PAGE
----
Bangkok: History

The City of Angels

Bangkok History

Before the establishment of the Ayutthaya Kingdom which is the originator of modern Thailand, the town of Bangkok was a small Khmer trading post on the west bank of the Chao Phraya River. The history of the town's name is unclear. The name “Bang” comes from the Thai name for a town situated on the bank of a river. Kok is the Thai name for one or more olive-bearing fruits (olive in Thai is makok). This is one theory; the other idea uses the word “Koh”, “koh” meaning "island," a reference to the area's landscape which was carved by rivers and canals.

In 1767 Ayutthaya fell to the Burmese Kingdom. The new King Taksin established a new capital in the area of then-Bangkok, which became known as Thonburi. The famous temple of Wat Phra Kaew was constructed as part of the Grand Palace complex at the founding of the capital. Taksin's reign ended in 1782 and the new King Buddha Yodfa Chulaloke reconstructed the capital. He gave it a ceremonial name which was shortened to its current official name, Krung Thep Maha Nakhon. Bangkok was a name inherited to the new city which is continued to be used by foreigners to refer to the entire city and became its official English name.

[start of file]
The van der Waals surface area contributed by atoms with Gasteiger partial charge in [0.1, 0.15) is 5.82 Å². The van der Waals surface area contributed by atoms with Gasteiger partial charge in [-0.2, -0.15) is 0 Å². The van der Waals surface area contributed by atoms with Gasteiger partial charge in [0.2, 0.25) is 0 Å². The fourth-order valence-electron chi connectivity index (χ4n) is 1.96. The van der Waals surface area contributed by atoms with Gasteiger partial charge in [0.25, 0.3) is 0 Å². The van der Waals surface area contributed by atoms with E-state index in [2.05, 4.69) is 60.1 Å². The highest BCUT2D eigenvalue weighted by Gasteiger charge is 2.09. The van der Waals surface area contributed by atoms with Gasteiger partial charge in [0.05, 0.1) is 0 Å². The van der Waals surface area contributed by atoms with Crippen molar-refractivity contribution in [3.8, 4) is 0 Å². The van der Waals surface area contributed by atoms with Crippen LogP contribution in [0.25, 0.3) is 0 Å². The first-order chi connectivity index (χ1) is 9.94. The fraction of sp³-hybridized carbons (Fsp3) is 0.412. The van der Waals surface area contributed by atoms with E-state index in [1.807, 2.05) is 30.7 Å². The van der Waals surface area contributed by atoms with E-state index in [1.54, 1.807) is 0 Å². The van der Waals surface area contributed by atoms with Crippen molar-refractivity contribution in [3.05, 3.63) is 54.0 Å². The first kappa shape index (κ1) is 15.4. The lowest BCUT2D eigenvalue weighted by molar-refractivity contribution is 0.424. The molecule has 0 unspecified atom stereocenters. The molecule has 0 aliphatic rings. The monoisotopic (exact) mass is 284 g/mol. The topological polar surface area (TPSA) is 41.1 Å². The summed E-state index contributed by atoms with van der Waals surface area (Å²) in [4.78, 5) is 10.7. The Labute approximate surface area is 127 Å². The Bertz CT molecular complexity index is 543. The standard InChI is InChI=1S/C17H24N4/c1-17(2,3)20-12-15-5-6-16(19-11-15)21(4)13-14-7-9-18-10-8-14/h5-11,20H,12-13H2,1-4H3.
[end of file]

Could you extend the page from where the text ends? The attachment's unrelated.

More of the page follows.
In Thailand, people still refer to Bangkok as the old district on the west bank of the river. The city has developed at a dramatic pace. Bangkok has vastly modernized and undergone numerous changes, including the introduction of transportation and utility infrastructure in the reigns of King Mongkut and King Chulalongkorn, and quickly developed into the economic centre of Thailand.